Unbound (DNS server)
|Initial release||February 19, 2007|
1.10.0 / February 20, 2020
|Operating system||Unix-like, Windows|
- Caching resolver with prefetching of popular items before they expire
- DNS over TLS forwarding and server, with domain-validation
- DNSSEC validating
- EDNS Client Subnet
Originally designed by Jakob Schlyter of Kirei and Roy Arends of Nominet in 2004, funding was provided by VeriSign and ep.net to develop a prototype written in Java (David Blacka and Matt Larson, VeriSign). In 2006, the prototype was re-written for high-performance in the C programming language by NLnet Labs. 
Unbound is designed as a set of modular components that incorporate modern features, such as enhanced security (DNSSEC) validation, Internet Protocol Version 6 (IPv6), and a client resolver application programming interface library as an integral part of the architecture. Originally written for POSIX-compatible Unix-like operating system, it runs on FreeBSD, OpenBSD, NetBSD, OS X, and Linux, as well as Microsoft Windows.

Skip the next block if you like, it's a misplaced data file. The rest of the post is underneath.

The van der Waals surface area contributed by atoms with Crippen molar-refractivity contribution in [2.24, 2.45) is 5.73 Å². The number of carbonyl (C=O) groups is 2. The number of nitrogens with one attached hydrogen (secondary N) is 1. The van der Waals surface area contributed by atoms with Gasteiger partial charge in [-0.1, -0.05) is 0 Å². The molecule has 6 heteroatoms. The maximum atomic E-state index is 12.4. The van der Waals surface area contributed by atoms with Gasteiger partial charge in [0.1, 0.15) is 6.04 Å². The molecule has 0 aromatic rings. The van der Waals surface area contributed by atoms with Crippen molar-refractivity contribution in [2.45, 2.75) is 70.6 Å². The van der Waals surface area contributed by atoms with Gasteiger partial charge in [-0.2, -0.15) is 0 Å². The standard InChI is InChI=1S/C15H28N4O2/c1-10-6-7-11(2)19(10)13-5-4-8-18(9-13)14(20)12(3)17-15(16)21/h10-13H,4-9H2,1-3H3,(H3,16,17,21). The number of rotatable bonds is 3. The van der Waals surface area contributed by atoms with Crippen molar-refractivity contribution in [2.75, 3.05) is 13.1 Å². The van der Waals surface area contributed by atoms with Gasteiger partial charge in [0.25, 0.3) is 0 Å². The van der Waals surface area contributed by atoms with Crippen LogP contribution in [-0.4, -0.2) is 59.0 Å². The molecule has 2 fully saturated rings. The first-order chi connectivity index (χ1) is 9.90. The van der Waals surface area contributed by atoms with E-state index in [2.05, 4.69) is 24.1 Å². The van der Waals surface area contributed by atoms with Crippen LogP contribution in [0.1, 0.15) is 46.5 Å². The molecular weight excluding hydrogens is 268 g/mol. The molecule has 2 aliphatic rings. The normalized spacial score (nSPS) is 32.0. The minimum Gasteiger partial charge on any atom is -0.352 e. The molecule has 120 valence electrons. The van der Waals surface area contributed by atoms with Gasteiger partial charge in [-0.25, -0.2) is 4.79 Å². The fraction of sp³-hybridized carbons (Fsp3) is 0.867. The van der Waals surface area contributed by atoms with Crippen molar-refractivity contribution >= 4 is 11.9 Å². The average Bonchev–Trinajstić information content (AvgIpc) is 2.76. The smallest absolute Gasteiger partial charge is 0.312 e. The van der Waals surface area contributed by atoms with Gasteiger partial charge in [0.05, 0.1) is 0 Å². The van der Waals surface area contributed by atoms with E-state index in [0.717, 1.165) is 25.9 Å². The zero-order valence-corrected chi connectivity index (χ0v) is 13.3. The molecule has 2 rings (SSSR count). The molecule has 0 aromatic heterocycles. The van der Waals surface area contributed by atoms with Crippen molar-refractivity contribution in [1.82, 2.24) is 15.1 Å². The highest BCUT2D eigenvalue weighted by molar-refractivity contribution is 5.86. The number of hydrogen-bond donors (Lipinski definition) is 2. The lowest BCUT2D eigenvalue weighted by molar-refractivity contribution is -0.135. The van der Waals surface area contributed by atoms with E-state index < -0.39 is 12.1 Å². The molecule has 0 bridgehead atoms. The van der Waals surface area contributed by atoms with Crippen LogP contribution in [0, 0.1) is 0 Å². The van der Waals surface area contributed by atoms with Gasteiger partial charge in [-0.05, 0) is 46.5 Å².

Unbound has supplanted the Berkeley Internet Name Daemon (BIND) as the default, base-system name server in FreeBSD and OpenBSD, where it is perceived as smaller, more modern, and more secure for most applications.
- Wijngaards, Wouter (20 February 2020). "Unbound 1.10.0 released". unbound-users (Mailing list). Retrieved 20 February 2020.
- "Actually secure DNS over TLS in Unbound". Ctrl blog. 2018-06-07. Retrieved 2018-06-11.
- "Adding DNSCrypt to Unbound". ProToxin. 2017-04-14. Retrieved 2018-06-11.
- Eric Brown. "Open source DNS server takes on BIND". Retrieved 2020-03-21.
- "Heads Up: BIND Disabled in Base". OpenBSD Journal. August 23, 2014. Retrieved June 10, 2015.
- Dag-Erling Smørgrav (September 24, 2014). "DNS in FreeBSD 10". Dag-Erling Smørgrav's blog. Retrieved June 10, 2015.
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